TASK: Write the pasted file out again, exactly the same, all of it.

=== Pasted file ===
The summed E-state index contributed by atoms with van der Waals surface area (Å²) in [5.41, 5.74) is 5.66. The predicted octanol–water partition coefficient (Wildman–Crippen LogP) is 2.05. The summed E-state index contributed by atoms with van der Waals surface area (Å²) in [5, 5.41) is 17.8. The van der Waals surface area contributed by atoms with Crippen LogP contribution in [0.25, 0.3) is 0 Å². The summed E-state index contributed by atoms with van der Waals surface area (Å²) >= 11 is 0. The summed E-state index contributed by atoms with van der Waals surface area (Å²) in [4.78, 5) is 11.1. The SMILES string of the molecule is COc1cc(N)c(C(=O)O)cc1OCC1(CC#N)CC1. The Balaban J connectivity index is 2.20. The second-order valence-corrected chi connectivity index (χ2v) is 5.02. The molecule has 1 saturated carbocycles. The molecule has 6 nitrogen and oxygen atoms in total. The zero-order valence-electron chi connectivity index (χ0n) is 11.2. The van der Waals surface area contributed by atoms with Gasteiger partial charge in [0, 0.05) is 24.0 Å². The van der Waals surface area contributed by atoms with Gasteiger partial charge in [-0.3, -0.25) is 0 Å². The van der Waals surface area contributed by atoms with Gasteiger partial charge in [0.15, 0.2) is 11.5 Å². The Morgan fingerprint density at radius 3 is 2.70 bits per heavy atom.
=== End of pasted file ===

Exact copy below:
The summed E-state index contributed by atoms with van der Waals surface area (Å²) in [5.41, 5.74) is 5.66. The predicted octanol–water partition coefficient (Wildman–Crippen LogP) is 2.05. The summed E-state index contributed by atoms with van der Waals surface area (Å²) in [5, 5.41) is 17.8. The van der Waals surface area contributed by atoms with Crippen LogP contribution in [0.25, 0.3) is 0 Å². The summed E-state index contributed by atoms with van der Waals surface area (Å²) >= 11 is 0. The summed E-state index contributed by atoms with van der Waals surface area (Å²) in [4.78, 5) is 11.1. The SMILES string of the molecule is COc1cc(N)c(C(=O)O)cc1OCC1(CC#N)CC1. The Balaban J connectivity index is 2.20. The second-order valence-corrected chi connectivity index (χ2v) is 5.02. The molecule has 1 saturated carbocycles. The molecule has 6 nitrogen and oxygen atoms in total. The zero-order valence-electron chi connectivity index (χ0n) is 11.2. The van der Waals surface area contributed by atoms with Gasteiger partial charge in [0, 0.05) is 24.0 Å². The van der Waals surface area contributed by atoms with Gasteiger partial charge in [-0.3, -0.25) is 0 Å². The van der Waals surface area contributed by atoms with Gasteiger partial charge in [0.15, 0.2) is 11.5 Å². The Morgan fingerprint density at radius 3 is 2.70 bits per heavy atom.